ISLAMABAD/WASHINGTON (Reuters) - U.S. ties with Pakistan following Osama bin Laden’s death are teetering on the brink, threatening to choke off Washington’s ability to supply the Afghan war and to deprive Pakistan of desperately needed aid.
But neither country is likely to sever a relationship that, while maddening for both sides, has helped give Pakistan global clout and allowed the United States to strike at militants it sees fueling violence in Afghanistan.
“There’s still a great deal of policy churn going on in Washington. I think the mood is a little dark right now,” a U.S. official said on condition of anonymity.
“I think the ultimate decision is that it will be in our national interest to maintain some kind of workable relationship,” the official said. “Because, after all, Pakistan is a country in a very tough neighborhood.”
Two weeks after U.S. Navy SEALs descended on a house near Islamabad and killed bin Laden, the Obama administration is seeking a new course for bilateral ties with a dubious ally against militants.
In Pakistan, military and civilian leaders are facing unprecedented criticism because bin Laden, whose al Qaeda organization was behind the September 11 attacks on the United States, apparently was living undetected for years in the city of Abbottabad and because many Pakistanis see the unilateral raid as a violation of their sovereignty.
The White House insists it will continue cooperation with Pakistan but officials acknowledge privately that talks with counterparts in Islamabad have been very tense as both sides brace for possible revelations from the computer data and other material seized from bin Laden’s compound.
On Saturday, Pakistan’s parliament condemned the U.S. raid, warning Pakistan might cut the main supply line for U.S. forces in Afghanistan through the Torkham border crossing in western Pakistan.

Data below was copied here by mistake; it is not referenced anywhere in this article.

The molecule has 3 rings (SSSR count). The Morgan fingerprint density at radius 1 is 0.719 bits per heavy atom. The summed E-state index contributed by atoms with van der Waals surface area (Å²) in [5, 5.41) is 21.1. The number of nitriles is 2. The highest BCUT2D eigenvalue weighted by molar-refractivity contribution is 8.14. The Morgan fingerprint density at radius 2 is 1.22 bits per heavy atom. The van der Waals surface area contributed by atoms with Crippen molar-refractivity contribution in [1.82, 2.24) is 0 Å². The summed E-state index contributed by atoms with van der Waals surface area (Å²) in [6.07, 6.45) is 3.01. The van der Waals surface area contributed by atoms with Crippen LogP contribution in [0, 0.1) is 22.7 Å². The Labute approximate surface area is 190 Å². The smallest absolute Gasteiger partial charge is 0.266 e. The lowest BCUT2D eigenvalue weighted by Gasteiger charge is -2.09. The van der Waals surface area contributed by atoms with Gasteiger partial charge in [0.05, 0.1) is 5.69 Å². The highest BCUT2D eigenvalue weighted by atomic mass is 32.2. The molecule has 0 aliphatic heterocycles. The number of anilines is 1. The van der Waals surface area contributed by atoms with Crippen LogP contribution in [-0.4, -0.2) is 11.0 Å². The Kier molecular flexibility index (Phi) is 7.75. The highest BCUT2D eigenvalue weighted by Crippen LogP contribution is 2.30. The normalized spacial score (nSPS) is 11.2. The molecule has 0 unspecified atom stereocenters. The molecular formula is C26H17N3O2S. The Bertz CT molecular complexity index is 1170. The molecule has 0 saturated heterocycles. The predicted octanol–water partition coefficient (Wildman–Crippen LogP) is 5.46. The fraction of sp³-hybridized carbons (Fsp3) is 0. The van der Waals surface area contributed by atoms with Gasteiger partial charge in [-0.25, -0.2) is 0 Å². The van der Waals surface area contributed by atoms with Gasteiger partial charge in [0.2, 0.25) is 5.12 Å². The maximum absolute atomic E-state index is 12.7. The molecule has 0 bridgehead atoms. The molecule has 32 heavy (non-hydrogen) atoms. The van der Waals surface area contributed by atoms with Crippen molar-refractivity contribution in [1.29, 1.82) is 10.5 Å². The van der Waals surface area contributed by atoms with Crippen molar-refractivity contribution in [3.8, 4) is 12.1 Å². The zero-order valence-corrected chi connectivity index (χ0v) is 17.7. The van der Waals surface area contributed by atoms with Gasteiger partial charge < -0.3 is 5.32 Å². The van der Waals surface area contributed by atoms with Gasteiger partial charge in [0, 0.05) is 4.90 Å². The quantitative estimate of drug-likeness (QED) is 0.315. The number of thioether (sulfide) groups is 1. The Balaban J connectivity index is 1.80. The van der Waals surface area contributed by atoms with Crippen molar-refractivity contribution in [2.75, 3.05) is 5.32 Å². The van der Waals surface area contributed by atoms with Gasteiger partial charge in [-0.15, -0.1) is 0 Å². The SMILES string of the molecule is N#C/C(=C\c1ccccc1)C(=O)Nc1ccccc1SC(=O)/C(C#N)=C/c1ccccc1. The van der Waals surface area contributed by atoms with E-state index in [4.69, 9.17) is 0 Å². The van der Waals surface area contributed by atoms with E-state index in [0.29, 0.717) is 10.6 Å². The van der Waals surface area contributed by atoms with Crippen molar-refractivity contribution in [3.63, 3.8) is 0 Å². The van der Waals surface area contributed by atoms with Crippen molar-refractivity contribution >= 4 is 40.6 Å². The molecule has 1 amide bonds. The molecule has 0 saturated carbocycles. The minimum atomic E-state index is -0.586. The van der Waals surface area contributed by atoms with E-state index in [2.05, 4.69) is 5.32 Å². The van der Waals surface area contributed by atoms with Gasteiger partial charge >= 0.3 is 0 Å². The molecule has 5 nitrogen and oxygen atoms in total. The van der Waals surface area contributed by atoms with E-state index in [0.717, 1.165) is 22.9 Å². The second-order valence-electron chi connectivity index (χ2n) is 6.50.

The chairman of Pakistan’s joint chiefs of staff committee also canceled a five-day U.S. visit expected this month.
Some U.S. lawmakers want to curtail or cut off generous U.S. military and development aid to Pakistan, which has amounted to some $20 billion since 2001.
“Our problems with Pakistan are a symptom of 30 years of failed policy,” said Vali Nasr, who until last month was a senior State Department advisor on Pakistan. “We abandoned them after the Afghan war; we turned toward India; we punished them with the Pressler Amendment,” which clamped down on aid and commerce in the 1990s.
“You cannot fix that with one year of engagement. Fixing this issue is a long-term issue,” Nasr said.
Retired Pakistani general Talat Masood said the awareness in Washington that Pakistani support is pivotal to peace talks in Afghanistan — where President Barack Obama will initiate a withdrawal this summer despite record violence — is another factor that may help salvage bilateral ties.
“The fact remains they cannot afford to cut off the aid and will keep the relationship going,” Masood said.
The startling events surround bin Laden’s death come just months after the arrest of Raymond Davis, the CIA contractor who spent six weeks in a Lahore jail for shooting two Pakistanis, seriously strained bilateral relations.
Yet there are signs that Pakistan will be willing to toe the line. On Friday, a U.S. official said Pakistan had allowed authorities to interview three of bin Laden’s widows.
Neither has Pakistan moved to halt U.S. drone strikes on militants in western Pakistan, the United States’ main tool for acting against insurgents who helped make 2010 the bloodiest year yet for the Afghan war, even though they have fueled popular anger against Pakistani leaders.
U.S. officials say there are “absolutely no plans” to drop a missile program it sees as crucial to success in Afghanistan.
If there is nothing found in the data seized from bin Laden’s compound that implicates Pakistani leadership, it seems likely the mutual rancor will subside.
Senior Democratic Senator John Kerry, an unofficial envoy to Pakistan who will arrive there in the coming days, has advocated keeping the relationship intact. Leaders of both parties in the U.S. Congress have not yet embraced calls from other lawmakers to halt aid.
“The U.S. must avoid abrupt action like stopping all aid, which would come at a steep price to U.S. interests in the region,” Lisa Curtis, a former CIA analyst and State Department official, wrote this week.
Analysts say that an end to aid from the United States, or the multilateral lenders it supports, would devastate Pakistan’s economy and push it closer to Western rival China.
“The chance of Pakistan’s nuclear arsenal falling into terrorist hands, while currently remote, would increase in the context of a deteriorating political and economic situation,” Curtis wrote.
Additional reporting by Susan Cornwell in Washington; Editing by Bill Trott